Her plays written in the mid-1980’s continued to feature woman protagonists and to explore the importance of intimate relationships. Coastal Disturbances harks back to Museum and Painting Churches in its emphasis on the visual arts. Howe was nominated for a Tony Award for Coastal Disturbances and later received an Obie Award for sustained excellence. While Howe’s next play, Approaching Zanzibar, received mixed reviews, the critics commended her attention to detail.

Howe celebrated the women of her mother’s generation in Pride’s Crossing and Rembrandt’s Gift. In Pride’s Crossing, an elderly New Englander recalls events that shaped her life, while in Rembrandt’s Gift, the famous Dutch painter Rembrandt, long dead, appears to an elderly couple on the verge of eviction. While critics felt that Rembrandt’s Gift covered old thematic territory, revealing nothing new, the flaws of Pride’s Crossing were ameliorated by the talent of the principal actress, Cherry Jones.

Tina Howe is something of an anomaly in a male-dominated industry. With a career spanning several decades, Howe has enjoyed more productions of her plays than have many of her male counterparts. However, her plays have not always received the critical attention that Howe believes they deserve. She and her defenders suggest that her plays tend to alienate the paternalistic theater establishment because of her feminine perspective. Her critics counter that Howe’s flaws rest not with her subject matter but with her whimsical approach to absurdism. Despite some misgivings, her critics agree that Howe’s lyric dialogue, unusual settings, and engaging women characters have enriched the theatrical landscape. The mother of two children, Howe taught playwrighting at Hunter College in New York City and served on the council of the Dramatist Guild.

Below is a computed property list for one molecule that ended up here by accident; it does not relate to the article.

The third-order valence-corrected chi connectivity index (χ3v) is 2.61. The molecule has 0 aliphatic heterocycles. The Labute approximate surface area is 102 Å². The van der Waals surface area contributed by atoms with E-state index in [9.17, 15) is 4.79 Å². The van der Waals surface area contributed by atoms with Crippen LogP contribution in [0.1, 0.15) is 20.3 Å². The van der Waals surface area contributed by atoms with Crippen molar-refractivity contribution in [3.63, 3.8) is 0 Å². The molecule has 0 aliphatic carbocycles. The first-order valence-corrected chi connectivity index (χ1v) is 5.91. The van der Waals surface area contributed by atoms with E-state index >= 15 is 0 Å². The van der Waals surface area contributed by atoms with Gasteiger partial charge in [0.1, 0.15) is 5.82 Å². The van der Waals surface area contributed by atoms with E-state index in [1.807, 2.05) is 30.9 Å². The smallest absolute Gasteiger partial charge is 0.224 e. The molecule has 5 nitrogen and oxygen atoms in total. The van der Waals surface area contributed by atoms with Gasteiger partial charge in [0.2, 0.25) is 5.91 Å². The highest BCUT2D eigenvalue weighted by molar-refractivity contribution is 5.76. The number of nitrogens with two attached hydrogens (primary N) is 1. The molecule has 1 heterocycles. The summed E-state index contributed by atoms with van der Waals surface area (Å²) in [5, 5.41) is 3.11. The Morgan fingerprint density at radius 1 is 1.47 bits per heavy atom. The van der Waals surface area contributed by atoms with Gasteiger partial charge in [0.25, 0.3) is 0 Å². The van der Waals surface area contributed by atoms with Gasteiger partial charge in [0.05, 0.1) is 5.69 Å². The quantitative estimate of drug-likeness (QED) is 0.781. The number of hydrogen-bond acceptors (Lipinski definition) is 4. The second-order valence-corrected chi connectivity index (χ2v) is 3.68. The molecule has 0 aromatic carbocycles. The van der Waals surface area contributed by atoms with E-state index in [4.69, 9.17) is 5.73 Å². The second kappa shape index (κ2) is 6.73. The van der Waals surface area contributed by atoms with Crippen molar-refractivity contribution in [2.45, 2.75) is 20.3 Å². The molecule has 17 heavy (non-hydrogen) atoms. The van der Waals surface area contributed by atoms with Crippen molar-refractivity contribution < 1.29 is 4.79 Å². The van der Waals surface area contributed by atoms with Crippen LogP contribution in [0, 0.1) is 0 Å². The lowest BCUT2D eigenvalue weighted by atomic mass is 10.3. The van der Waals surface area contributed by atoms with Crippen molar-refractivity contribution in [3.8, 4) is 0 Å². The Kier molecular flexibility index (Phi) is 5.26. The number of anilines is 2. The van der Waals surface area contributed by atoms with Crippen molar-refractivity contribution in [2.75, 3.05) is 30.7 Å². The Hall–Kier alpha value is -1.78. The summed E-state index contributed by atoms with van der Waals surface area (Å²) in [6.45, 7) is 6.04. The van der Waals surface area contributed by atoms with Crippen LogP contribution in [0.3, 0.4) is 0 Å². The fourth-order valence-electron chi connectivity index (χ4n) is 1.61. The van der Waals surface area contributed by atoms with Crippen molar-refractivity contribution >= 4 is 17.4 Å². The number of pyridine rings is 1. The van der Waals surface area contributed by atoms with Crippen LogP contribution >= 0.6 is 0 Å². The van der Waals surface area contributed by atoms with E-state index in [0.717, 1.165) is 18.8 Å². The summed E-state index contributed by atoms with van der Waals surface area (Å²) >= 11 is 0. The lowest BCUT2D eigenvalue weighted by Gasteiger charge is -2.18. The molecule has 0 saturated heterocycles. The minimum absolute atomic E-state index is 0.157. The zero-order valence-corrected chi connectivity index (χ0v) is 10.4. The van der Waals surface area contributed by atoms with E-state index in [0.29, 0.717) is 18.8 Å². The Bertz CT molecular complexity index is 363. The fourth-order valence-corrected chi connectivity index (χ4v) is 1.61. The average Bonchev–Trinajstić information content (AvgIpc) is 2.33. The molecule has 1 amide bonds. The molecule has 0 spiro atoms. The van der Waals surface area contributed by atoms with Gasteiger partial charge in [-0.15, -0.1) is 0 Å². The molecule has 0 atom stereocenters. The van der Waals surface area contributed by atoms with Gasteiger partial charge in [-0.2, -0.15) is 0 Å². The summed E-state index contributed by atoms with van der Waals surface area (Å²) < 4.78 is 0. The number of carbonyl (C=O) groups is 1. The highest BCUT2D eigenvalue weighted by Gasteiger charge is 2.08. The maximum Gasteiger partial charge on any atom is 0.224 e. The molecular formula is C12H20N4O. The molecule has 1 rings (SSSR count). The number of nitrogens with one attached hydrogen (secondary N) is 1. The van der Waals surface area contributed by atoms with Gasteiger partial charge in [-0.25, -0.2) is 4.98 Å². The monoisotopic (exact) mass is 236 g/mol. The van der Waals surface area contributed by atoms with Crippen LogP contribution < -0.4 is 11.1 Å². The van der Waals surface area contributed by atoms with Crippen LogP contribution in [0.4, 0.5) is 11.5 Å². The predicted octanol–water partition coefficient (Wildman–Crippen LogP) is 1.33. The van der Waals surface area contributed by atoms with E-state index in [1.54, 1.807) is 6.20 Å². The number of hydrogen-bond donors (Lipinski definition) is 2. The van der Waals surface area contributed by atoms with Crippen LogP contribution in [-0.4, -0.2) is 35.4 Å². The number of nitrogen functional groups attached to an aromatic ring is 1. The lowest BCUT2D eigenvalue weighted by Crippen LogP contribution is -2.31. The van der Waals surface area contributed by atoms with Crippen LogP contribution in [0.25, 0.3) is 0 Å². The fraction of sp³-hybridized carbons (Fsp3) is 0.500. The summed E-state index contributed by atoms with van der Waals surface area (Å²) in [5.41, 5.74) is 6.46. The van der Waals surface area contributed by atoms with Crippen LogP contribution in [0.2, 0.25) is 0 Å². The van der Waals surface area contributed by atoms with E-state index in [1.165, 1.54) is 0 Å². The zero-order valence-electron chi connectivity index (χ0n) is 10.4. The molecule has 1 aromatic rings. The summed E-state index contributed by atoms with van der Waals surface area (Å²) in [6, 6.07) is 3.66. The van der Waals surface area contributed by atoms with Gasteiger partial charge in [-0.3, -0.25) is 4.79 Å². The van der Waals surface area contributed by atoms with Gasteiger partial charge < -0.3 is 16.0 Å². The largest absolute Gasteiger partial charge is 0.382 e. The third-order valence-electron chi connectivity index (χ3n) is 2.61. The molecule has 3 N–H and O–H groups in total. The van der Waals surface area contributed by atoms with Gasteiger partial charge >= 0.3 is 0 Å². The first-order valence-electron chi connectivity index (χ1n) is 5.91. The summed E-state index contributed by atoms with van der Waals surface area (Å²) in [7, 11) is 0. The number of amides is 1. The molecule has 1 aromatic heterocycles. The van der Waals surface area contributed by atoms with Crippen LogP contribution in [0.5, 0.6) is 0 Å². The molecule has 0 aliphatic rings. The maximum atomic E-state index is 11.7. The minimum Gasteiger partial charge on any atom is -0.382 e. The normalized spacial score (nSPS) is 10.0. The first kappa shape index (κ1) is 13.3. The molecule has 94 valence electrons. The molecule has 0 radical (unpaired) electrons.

BibliographyBackes, Nancy. “Body Art: Hunger and Satiation in the Plays of Tina Howe.” In Making a Spectacle, edited by Lynda Hart. Ann Arbor: University of Michigan Press, 1989. Women writers’ use of food has become a major area of research, and this essay adds to that body of scholarship by incisively examining Howe’s abundant use of food imagery relative to cultural inscriptions about women’s bodies, self-image, self-control, and nurturing.Barlow, Judith E. “The Art of Tina Howe.” In Feminine Focus, edited by Enoch Brater. Oxford, England: Oxford University Press, 1989. Barlow discusses one of the central motifs in Howe’s plays, the importance of art in daily life. Barlow pays particular attention to Howe’s use of women as artists, and her insightful comments clarify Howe’s interest in celebrating the unique and powerful creativity of women artists.Barlow, Judith E. “Tina Howe.” In Speaking on Stage: Interviews with Contemporary American Playwrights. Edited by Philip C. Kolin and Colby H. Kullman. Tuscaloosa: University of Alabama Press, 1996. Howe discusses writing comedic plays and the recurring themes in her work.Betsko, Kathleen, and Rachel Koening. Interviews with Contemporary Women Playwrights. New York: Beech Tree Books, 1987. Howe’s interview contains a range of biographical information on her, including her writing habits, her view on the arts, her absurdist roots, and her thematic concerns from The Nest to Painting Churches.DiGaetani, John L. A Search for a Postmodern Theater: Interviews with Contemporary Playwrights. Westport, Conn.: Greenwood Press, 1991. In this interview, Howe discusses her indebtedness to the absurdist playwrights, her concerns as a feminist writer, and autobiographical aspects of her plays and characters. Contains a photograph of Howe.Howe, Tina. “Antic Vision.” American Theatre 2 (September, 1985): 12, 14. Although numerous published interviews with Howe provide firsthand information from the playwright, this essay by Howe, written after the success of Painting Churches, offers the most insight into her views about comical playwriting, her feminist vision, and her aesthetic voice. Contains photographs from production scenes of Painting Churches and The Art of Dining.Howe, Tina. “Women’s Work: White Gloves or Bare Hands?” American Theatre 15 (September, 1998): 7. Excerpts from a keynote speech given at the November, 1997, Women’s Project Conference. Howe talks about critical responses to her early plays and being both a writer and mother.Kachur, B. A. “Women Playwrights on Broadway: Henley, Howe, Norman, and Wasserstein.” In Contemporary American Theatre, edited by Bruce King. New York: St. Martin’s Press, 1991. This chapter on four prominent women playwrights includes information on Howe’s metadramatic techniques and her feminist perspective, particularly her use of women both as central protagonists and as artists.Swarns, Rachel L. “New Play, and Old Questions, About Women.” New York Times, December 7, 1997, Section 2, p. 4. Howe discusses the struggle to find acceptance for women playwrights and feminist topics on Broadway. Other women playwrights and producers offer their perspectives.Wetzsteon, Ross. “The Mad, Mad World of Tina Howe.” New York 16 (November 28, 1983): 58. Wetzsteon surveys Howe’s plays through Painting Churches, discusses biographical details, and provides a brief analysis of Howe’s playwriting style and themes.